Calcium Really Counts
Did you know that women absorb calcium better during pregnancy than when not pregnant? Even outside of pregnancy, calcium is one of the body’s most important and abundant minerals, forming 2% of a person’s body weight. Although mostly associated with promoting healthy bones, calcium is used by almost every cell in the body and is essential for regulating muscle contractions, nerve impulse signalling, hormonal release, heartbeat, and blood coagulation, to name just a few. Pregnant women have increased calcium needs in order to accommodate Baby’s developing skeletal and dental structure. Occasionally, some women develop temporary osteoporosis or bone loss during pregnancy – teenage mothers in particular may need to be monitored for this.
Don’t forget about vitamin D! Without it, the body can’t absorb or utilise calcium properly. Dietary sources are limited – tuna, salmon, and egg yolks – and the best approach is to spend 15–30 minutes soaking up some sun two or three times a week, to trigger the body’s internal vitamin D production. There are also seaweed and algae extracts that assist the body with the manufacture of this very important vitamin.
Busting the milk myth
It would seem that there is logic behind the belief that cow’s milk is important for women in pregnancy and while nursing a baby because it contains calcium, which is a vital nutrient at these times.
The untruth in the milk myth lies in the milk itself: although dairy products are high in calcium, they are not the best sources and, if eaten in excess, can leach calcium from the bones instead. In fact, dairy’s negative effects may outweigh its positive elements, as its high cholesterol and fat content increases the risk of cardiovascular disease, and it is linked to breast, prostate, and ovarian cancer, diabetes, excessive mucus production, and skin conditions – especially in infants.
Healthier dietary sources of calcium than dairy include leafy green vegetables (broccoli, kale, and Chinese cabbage), tofu, some forms of seaweed, sesame seeds, almonds, Brazil nuts, sunflower seeds, salmon and sardines, carrots and green peas. If you opt for dairy products, stick to good quality, plain yoghurt, as it is easier to digest than milk and contains a form of calcium which is easier to absorb.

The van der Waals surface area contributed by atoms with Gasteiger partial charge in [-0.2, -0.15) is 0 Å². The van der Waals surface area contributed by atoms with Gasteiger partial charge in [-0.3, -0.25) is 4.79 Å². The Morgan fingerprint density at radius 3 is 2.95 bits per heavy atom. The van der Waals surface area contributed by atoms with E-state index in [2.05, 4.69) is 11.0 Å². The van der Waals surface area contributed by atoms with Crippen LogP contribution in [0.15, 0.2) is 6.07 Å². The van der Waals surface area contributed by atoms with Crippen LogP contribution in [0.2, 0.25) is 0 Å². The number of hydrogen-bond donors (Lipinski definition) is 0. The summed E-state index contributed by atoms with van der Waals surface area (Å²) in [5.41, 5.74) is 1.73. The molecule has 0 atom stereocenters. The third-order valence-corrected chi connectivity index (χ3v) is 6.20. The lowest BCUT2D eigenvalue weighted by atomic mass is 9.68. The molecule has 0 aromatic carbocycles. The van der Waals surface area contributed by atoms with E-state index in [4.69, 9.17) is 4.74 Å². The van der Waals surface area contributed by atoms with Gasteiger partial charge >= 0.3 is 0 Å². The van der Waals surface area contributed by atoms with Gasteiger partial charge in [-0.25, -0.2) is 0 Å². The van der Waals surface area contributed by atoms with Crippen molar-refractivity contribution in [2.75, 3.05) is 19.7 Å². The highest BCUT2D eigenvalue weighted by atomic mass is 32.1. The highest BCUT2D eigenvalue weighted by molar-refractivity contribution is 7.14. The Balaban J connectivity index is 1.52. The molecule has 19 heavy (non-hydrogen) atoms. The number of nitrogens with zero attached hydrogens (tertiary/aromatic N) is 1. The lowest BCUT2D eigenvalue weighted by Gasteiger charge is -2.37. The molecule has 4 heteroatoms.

Ideally, all nutrients should be provided by a healthy and balanced diet; however, with the increased need for calcium and other key minerals during pregnancy and the challenge of getting the recommended daily intake, it is often necessary for supplementation. Calcium supplements can be very beneficial during pregnancy, and research has shown that they can decrease the risk of pre-term delivery, hypertension, and pre-eclampsia.
Take into account though that in tablets or capsules which have high doses of both iron and calcium, neither nutrient is absorbed optimally. Pregnancy supplements tend to skimp a bit on calcium in favour of iron, so women might need to take an extra calcium supplement along with their pregnancy supplement. In addition, make sure that your supplemental intake of minerals is not excessive by taking more than one at a time.
During breastfeeding, the body’s need for nutrients such as calcium, zinc, selenium, B-vitamins and vitamin C increases even more than during pregnancy, so continue with your calcium supplement after birth. The recommended daily calcium dose is 1,000mg for pregnant or breastfeeding women